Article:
The neighborhood boys walked by as Troy Harris cleaned the food truck in front of his house.
He knew a few of the teens who lived in and around the Wilson Park housing development by name. He knew all by face.
"Be careful, it's crazy out here," the Penn cook would often tell them, slipping them a couple of bucks so they could buy something at the gas station down the street, where they filled up cars for change.
That day, a few months ago, they were more interested in the truck. "You gonna give us a job?" they asked.
Harris stopped cleaning and looked up.
"This truck is for y'all," he said.
"I got y'all," he promised them. "I got y'all."
For five years, Harris has been working with Kareem Wallace, another cook at the university, to get the kosher vegan food truck on the road. Helpers have included a rotating group of Penn students just as passionate about the mission. They've named the truck Grassroots, just like the effort they hope will change some young people's lives.
The idea is to get at-risk teens off the streets by giving them work. Much like the job at Penn Hillel's Falk Dining Commons did for Harris while he watched friends die or go to jail.
There had been starts and stalls over the years as the group crowdfunded and poured money into the project.
And then, just as they were a few months away, a tragic irony hit home.
Harris' 17-year-old son was shot, hit five times and left indefinitely in a wheelchair.
Less than two months after his son was shot in February, I sat with Harris in his son's room at Magee Rehabilitation and talked about how the violence he was trying to save kids from had nearly cost his youngest his life.
The shooting put the food truck on hold as Harris and his wife managed a life that now included carrying their son in and out of the house, up and down the stairs as they waited for resources to help make their home more accessible.
But the truck, and everything it represented, beckoned.
And then a few weeks ago, one of the kids who had been in the crowd the day he was cleaning the food truck, biked past him as he got home from work. They talked a little. As usual, Harris told him to be careful, to get home.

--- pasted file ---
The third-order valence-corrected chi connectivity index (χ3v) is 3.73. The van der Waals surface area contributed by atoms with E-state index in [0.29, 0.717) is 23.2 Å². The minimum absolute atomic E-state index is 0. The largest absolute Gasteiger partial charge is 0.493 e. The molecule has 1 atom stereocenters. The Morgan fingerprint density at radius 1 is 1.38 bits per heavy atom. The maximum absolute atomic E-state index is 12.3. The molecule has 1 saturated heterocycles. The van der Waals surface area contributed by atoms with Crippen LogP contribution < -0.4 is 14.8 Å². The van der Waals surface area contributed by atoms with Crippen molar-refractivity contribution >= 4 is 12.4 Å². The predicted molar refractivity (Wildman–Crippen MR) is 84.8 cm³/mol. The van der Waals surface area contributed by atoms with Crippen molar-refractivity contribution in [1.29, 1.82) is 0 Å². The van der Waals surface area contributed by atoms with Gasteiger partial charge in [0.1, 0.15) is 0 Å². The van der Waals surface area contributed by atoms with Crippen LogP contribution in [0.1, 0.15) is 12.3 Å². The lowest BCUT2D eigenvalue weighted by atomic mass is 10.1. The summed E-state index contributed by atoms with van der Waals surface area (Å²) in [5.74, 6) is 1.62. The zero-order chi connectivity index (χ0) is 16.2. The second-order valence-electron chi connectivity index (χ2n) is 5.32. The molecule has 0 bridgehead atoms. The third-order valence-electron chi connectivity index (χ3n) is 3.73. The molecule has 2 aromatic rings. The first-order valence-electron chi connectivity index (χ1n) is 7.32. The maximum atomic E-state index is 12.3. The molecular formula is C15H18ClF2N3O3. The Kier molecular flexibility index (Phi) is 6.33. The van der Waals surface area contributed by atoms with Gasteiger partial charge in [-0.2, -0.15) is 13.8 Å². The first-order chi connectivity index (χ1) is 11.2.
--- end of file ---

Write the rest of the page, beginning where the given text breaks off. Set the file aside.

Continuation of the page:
Harris was barely in his front door when he heard the gunshots.
He screamed for his wife and children: "Is everybody in here?"
They were. But then came the news. The boy he'd just talked to was dead. He was 15.
Harris and his wife cried for the boy that night. They cried for all the young people in Philly who are meeting unnatural deaths. The teen was the 22nd person age 18 or younger to be killed in the city this year.
"I promised them jobs," Harris said when we met at the dining hall the other night. "I promised these guys. … That's what hurts."
He wonders: If the truck had been on the road, would there have been a chance that the boy would have been working and not on the street that day?
Harris says there's no time left to wait. They are close, another $6,000 or so for licenses and permits and some last-minute odds and ends, and he thinks the truck will be ready to finally hit the road. (To donate, go to https://chuffed.org/project/grassroots-food-with-a-cause.) Even as they scramble to raise that money, they are working on partnerships that will go beyond the truck, to get young people interested in cooking and entrepreneurship, to get on that truck and off the block and realize how much more lies beyond their neighborhood.
"I can't sleep at night thinking about this," he said.
There are kids desperate for an opportunity out there. He sees many of them every day, walking past his house and asking.
"You gonna give us a job?"